The flexibility offered by the grouping of tones is especially important for the receiver described herein. Some of the tones are pilot tones that are used to track the carrier phase. These tones should not be spread. Furthermore, the guard tones, which have a lower SNIR, should also not be spread. Thus, the grouping according to the invention leads to an increased flexibility in the number of treated tones when certain types of spreading sequences, such as the Walsh-Hadamard sequences, are used.

The invention can use many different possible groupings of tones. For example, M contiguous tones can be assigned as one group. Alternatively, interleaved tones can be grouped: tones 1, 4, 7, 10, . . . can be assigned to one group, while tones 2, 5, 8, 11, . . . are assigned to another group, and so forth. Also, any intermediate grouping or mixtures of grouping can be used.

The selection of a particular grouping depends on a configuration of the channel. Spreading increases the frequency diversity in the system, the average SNR is decreased due to noise enhancements. Depending on the channel constellation, as well as the desired bit error rate, a particular grouping can lead to an optimum tradeoff between the diversity gain and SNR.

It should be understood, that the groupings of tones can be adaptive based on an instantaneous or an average channel condition.

Although the invention has been described by way of examples of preferred embodiments, it is to be understood that various other adaptations and modifications can be made within the spirit and scope of the invention. Therefore, it is the object of the appended claims to cover all such variations and modifications as come within the true spirit and scope of the invention.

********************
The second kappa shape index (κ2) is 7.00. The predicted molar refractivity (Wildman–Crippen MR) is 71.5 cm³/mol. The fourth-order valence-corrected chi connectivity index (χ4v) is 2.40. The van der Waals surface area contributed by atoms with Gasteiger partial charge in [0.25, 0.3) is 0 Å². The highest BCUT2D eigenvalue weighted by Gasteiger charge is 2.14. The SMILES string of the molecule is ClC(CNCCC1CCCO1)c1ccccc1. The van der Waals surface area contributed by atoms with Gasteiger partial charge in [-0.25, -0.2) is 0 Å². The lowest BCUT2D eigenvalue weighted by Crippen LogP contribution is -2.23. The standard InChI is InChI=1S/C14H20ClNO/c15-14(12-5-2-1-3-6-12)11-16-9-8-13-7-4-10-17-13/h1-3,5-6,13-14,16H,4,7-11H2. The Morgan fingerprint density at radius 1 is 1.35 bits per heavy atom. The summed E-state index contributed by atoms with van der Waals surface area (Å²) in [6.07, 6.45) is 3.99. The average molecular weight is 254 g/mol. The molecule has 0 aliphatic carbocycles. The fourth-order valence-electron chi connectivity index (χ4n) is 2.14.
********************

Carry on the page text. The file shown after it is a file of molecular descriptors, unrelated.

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Referenced by

Citing Patent | Filing date | Publication date | Applicant | Title |
---|---|---|---|---|

US7869529 | Jun 13, 2007 | Jan 11, 2011 | Qualcomm Incorporated | System, method and computer-readable medium for detection and avoidance (DAA) of victim services in ultra-wideband systems (UWB) |

US8081691 | Jan 14, 2008 | Dec 20, 2011 | Qualcomm Incorporated | Detection of interferers using divergence of signal quality estimates |

US8144572 * | Sep 14, 2005 | Mar 27, 2012 | Qualcomm Incorporated | Detection and mitigation of interference and jammers in an OFDM system |

US8170139 | Apr 27, 2007 | May 1, 2012 | Thales | Strengthened frequency hopping communication method and device |

US8477827 | Apr 13, 2012 | Jul 2, 2013 | Qualcomm Incorporated | Spread-spectrum coding of data bursts |

US8582622 | Mar 27, 2009 | Nov 12, 2013 | Qualcomm Incorporated | Spread-spectrum coding of data bursts |

US20050220173 * | Mar 14, 2005 | Oct 6, 2005 | Conexant Systems, Inc. | Methods and systems for frequency shift keyed modulation for broadband ultra wideband communication |

WO2007125093A1 * | Apr 27, 2007 | Nov 8, 2007 | Thales Sa | Strengthened frequency hopping communication method and device |

Classifications

U.S. Classification | 370/208, 370/335, 375/E01.033, 370/342 |

International Classification | H04J11/00, H04J13/00, H04B1/713, H04B1/69, H04B7/216, H04L27/26 |

Cooperative Classification | H04B1/713, H04L27/2601, H04B1/71632 |

European Classification | H04B1/7163A, H04B1/713, H04L27/26M |

Legal Events

Date | Code | Event | Description |
---|---|---|---|

Jun 10, 2004 | AS | Assignment | Owner name: MITSUBISHI ELECTRIC RESEARCH LABORATORIES, INC., M Free format text: ASSIGNMENT OF ASSIGNORS INTEREST;ASSIGNORS:MOLISCH, ANDREAS F.;NAKACHE, YVES-PAUL;ORLIK, PHILIP;ANDOTHERS;REEL/FRAME:015453/0349;SIGNING DATES FROM 20040602 TO 20040608 |